Belgin Yucelen creates sculptures, installations, movies and prints drawing on the traditions of the past and today’s ethics. She studied sculpture at the Florence Accademia D’Arte in Florence, University of Colorado Boulder, Art Students League of Denver and Scottsdale Art School. Her work is represented at national and international galleries. She continuously participates in national and international exhibitions at museums, universities and other art venues.
Her intent is to engage the community in understanding how norms and values within the present landscape were shaped by the past and how the future will inform them. Her past work attempted to understand transitions in individuals and societies. “Journey of a Thousand Years” which included bronze sculptures with etched mirrors was an analysis of how the self is shaped by experiences over time. “Time” series inlaid with gold, embracing the Japanese concept of treating breakage as part of the past of an object suggested the frailty of each moment. “Clothes from the Past” installation of sculptural garments redefined a past culture’s sophistication in a contemporary form. “Overwritten Scripts” included prints elaborating on how the manipulation of the religious scripture influenced social and cultural norms. “Words” installation, which included an audio element, was aimed to encourage people to listen to each other more. In “Floating Children”, a collaboration with photojournalist Brian Rutter, the installation featuring floating transparent fabric with photographs of Syrian children was her way of speaking to the fragility of children in times of war.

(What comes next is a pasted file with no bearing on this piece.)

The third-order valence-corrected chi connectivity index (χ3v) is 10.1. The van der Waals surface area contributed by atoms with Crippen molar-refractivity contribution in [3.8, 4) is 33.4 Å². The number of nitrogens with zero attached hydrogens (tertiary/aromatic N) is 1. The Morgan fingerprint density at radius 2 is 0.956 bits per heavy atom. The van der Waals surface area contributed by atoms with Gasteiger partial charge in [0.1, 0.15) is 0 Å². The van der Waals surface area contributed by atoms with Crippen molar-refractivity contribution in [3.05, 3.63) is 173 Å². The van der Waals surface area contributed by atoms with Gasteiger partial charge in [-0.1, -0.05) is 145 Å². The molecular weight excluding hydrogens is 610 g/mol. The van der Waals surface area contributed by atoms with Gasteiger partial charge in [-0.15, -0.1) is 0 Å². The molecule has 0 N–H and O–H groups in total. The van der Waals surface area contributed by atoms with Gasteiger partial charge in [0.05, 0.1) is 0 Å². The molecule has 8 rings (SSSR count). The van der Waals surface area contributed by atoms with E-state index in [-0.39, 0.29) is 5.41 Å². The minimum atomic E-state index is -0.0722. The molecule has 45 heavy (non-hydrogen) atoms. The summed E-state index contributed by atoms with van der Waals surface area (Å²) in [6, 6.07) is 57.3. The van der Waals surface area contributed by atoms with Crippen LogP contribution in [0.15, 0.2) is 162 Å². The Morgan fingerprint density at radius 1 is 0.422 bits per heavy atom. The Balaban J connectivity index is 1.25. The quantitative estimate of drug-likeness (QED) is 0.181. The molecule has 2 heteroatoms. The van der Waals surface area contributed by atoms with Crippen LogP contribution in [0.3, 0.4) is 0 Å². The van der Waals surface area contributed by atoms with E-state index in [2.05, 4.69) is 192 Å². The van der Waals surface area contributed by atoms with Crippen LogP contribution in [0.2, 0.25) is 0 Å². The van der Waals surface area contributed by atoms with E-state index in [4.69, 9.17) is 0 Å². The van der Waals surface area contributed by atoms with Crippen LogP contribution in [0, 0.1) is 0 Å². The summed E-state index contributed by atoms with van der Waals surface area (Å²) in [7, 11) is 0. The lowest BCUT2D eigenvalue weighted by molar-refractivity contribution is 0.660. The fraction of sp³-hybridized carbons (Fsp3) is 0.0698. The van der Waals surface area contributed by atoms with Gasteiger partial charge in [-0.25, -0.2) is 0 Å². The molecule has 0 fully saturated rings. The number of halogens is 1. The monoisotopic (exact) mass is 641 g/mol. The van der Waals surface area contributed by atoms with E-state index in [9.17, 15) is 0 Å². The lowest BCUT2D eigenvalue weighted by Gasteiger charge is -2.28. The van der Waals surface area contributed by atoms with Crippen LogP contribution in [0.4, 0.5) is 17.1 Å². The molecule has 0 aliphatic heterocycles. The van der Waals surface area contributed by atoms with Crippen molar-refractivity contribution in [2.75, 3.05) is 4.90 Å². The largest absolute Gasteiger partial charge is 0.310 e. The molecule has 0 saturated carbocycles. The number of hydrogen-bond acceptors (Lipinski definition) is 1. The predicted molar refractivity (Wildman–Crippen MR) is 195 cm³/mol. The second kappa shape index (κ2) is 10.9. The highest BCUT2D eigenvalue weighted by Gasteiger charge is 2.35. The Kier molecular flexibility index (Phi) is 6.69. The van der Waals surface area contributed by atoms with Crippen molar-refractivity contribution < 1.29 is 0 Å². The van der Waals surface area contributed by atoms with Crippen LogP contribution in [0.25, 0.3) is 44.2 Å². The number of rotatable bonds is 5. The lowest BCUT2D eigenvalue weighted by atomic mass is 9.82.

I create sculptures, installations, movies and prints drawing on the traditions of the past and today’s ethics. I am interested in tracing shifts over time in cultural values by referencing history, anthropology, historical literature and architecture. My intent is to engage the community in understanding how our norms and values within the present landscape were shaped by the past and how the future will inform them. With my art I also speak out on behalf of children in war, women with no rights, refugees and talk about current social issues or imaginary tales of imaginary people.
Art provides the imagery that allows me to present my ideas. I aim to create aesthetically beautiful, compelling and thought provoking art in a simple and quiet manner. Art needs to be beautiful, but beauty can come from ugliness as long as it is presented poetically.